8. Don't be a victim. You have control over what happens to you. Most people stuck in unhealthy patterns are sometimes stuck in a mud pit of denial, justification, and rationalization. Learn to call yourself on your own rationalizations, and stop believing the justifications that keep you stuck and "victimized." You need to untangle yourself from any need you might have to be pitied. If you find yourself telling stories in which you were taken advantage of or someone did you wrong and the stories are being told to generate sympathy, stop and realize that going through life as a victim is not attractive to healthy people. Take charge of yourself and what happens to you day in and day out.

9. Live with purpose. Spend some quiet time alone each day, without interruption, to think about your life and how it's structured. Think about what you need to do to "get better" in different areas. Learn to meditate by getting quiet and relaxing. Meditation is not sitting on a pillow chanting — it's just learning to calm down and go inward without distraction. Living purposefully is the opposite of living randomly. It's thinking about what you're doing when you're doing it. It's about not looking at your phone every 10 minutes or mindlessly checking Facebook 200 times a day. It's about having your head where your feet are. Look around, and see what's going on where you are at this very minute. Live a calm and serene life free of useless distractions. That becomes very attractive to healthy people.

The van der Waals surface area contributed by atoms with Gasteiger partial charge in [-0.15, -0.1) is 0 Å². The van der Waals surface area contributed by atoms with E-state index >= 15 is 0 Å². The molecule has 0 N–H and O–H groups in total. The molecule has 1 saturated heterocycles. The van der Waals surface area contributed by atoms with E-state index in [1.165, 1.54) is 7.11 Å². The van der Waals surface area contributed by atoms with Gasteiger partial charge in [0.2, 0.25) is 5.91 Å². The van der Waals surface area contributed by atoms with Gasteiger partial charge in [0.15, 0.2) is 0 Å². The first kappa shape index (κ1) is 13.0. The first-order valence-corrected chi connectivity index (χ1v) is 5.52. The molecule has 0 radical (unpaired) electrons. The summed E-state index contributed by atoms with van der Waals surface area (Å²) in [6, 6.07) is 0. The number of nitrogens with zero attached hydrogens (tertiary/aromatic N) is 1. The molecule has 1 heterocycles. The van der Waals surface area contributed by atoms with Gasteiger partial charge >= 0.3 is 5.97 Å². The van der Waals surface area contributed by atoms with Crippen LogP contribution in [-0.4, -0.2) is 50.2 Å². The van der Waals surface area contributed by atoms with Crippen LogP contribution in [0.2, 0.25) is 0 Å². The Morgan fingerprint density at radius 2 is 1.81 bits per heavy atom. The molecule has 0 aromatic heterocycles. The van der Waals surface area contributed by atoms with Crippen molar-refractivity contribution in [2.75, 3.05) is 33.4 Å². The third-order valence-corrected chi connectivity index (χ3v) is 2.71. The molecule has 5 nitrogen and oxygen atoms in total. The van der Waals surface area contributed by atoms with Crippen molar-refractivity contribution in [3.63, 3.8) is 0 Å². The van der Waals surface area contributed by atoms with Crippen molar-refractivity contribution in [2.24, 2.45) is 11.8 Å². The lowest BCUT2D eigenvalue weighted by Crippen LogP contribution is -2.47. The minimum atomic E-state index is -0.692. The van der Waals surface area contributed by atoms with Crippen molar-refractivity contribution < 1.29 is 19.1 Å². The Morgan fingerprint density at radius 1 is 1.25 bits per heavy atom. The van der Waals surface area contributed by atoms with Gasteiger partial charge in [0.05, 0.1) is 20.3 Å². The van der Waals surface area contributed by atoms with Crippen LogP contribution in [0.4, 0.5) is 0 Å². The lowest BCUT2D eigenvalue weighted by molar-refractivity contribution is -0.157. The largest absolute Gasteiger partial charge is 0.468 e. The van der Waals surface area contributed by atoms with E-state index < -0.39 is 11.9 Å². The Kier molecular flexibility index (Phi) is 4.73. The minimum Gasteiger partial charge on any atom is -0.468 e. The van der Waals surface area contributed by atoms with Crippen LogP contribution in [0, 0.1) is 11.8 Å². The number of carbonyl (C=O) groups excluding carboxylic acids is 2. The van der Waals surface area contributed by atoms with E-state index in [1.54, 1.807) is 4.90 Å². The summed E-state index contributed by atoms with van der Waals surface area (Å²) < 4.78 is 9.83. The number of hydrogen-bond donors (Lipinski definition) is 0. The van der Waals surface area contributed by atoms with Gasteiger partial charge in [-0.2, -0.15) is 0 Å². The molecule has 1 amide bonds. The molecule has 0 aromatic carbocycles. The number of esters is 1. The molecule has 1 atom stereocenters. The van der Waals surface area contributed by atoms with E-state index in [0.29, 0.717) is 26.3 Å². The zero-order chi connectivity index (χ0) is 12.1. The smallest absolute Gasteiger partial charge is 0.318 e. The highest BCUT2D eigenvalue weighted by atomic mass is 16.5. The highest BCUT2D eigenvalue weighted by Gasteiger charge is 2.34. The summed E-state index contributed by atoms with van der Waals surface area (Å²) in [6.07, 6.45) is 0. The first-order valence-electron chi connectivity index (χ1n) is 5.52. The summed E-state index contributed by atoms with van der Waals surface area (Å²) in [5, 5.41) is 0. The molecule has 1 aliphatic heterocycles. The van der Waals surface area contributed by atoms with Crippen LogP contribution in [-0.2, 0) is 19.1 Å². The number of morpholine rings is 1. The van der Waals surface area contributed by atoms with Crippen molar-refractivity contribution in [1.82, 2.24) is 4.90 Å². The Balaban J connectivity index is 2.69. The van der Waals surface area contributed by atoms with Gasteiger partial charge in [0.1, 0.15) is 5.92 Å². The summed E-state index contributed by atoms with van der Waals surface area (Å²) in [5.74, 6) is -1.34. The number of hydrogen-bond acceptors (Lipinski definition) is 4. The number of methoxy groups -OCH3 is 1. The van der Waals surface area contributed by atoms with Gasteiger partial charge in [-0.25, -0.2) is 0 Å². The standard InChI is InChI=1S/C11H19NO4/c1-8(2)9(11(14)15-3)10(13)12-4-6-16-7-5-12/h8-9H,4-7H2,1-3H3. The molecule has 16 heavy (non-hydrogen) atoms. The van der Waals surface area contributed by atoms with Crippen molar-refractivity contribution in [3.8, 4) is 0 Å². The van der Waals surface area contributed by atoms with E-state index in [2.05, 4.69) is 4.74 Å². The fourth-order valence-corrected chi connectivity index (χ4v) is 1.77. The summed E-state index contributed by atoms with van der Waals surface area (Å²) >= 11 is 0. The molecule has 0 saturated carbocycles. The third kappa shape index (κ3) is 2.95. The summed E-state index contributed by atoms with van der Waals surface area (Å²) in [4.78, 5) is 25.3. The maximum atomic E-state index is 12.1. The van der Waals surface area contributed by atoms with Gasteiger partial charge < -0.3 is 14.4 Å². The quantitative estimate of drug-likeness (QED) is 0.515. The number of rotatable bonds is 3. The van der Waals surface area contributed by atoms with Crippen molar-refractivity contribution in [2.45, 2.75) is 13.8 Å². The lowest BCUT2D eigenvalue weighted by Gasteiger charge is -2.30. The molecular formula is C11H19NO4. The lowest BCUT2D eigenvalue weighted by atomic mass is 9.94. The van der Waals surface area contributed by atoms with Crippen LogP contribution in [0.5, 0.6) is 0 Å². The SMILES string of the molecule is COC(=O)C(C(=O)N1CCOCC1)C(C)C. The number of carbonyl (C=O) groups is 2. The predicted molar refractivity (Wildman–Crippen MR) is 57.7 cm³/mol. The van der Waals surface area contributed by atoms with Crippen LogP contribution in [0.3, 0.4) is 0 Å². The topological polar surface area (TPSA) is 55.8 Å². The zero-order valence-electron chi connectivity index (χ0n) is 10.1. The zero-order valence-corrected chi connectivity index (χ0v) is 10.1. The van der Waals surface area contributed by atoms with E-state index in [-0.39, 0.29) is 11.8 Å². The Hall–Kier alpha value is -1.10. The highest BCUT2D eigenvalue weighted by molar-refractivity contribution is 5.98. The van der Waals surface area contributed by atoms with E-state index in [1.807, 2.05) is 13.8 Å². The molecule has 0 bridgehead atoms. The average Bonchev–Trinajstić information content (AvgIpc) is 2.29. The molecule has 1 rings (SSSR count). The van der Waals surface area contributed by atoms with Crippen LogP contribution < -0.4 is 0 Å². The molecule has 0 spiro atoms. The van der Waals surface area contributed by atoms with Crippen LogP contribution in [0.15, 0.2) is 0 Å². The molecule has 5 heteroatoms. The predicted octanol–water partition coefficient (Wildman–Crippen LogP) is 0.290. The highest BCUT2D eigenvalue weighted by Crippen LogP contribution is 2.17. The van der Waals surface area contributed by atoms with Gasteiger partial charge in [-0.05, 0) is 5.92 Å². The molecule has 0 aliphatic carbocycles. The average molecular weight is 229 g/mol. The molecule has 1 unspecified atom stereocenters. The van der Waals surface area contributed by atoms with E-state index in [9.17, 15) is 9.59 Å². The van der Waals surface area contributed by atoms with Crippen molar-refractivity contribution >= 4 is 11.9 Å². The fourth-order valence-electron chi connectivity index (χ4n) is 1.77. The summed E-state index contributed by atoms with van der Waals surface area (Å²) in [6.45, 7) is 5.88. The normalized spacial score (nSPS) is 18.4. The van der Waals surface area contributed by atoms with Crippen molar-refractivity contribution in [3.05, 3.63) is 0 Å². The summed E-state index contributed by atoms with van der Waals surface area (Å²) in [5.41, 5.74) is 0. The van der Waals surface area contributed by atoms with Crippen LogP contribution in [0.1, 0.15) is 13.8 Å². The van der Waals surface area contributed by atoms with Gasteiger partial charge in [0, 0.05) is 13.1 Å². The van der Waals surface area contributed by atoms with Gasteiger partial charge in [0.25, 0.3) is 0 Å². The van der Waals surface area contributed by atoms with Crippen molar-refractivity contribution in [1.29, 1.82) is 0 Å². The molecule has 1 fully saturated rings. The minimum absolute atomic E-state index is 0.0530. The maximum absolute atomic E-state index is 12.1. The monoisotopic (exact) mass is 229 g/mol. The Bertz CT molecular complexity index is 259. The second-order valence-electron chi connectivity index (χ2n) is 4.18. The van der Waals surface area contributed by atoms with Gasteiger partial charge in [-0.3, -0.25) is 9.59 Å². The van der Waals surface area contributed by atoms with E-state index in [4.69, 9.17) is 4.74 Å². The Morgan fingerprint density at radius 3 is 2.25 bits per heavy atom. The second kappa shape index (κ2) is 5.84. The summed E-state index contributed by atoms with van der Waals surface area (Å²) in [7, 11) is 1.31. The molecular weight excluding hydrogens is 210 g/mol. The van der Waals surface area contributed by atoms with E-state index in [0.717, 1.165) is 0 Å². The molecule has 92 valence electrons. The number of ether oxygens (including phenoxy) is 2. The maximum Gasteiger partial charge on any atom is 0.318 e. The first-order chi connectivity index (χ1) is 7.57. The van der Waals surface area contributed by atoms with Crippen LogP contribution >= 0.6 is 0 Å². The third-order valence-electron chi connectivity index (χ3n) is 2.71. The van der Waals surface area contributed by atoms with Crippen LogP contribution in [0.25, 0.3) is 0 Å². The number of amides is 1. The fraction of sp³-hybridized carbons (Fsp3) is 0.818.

10. The most important thing to know about real love is that love is an action from you and to you. Act it and insist on it. Every single day, whether in a relationship or not, you must affirm that love is what you do, not what you say, and you must insist upon it with everyone in your life. If it's a "non-romantic" relationship (i.e. professional), respect is the action and you must be treated with respect in all your relationships. A healthy life is purposeful, meaningful, respectful, and loving. It takes discipline, work, and a balance of selfishness and selflessness. Healthy communication and healthy boundaries are essential in a healthy life and a healthy love. If you don't know how, find out before you go back out there.

If people understood what real love entailed, they would be less inclined to go in and out of relationships in which they experience anything but love. Use your time out of a relationship wisely to build what you need to be in a healthy relationship. And then go out and build it.

You can do this!

Susan Elliott is a Counselor in Ossining, NY.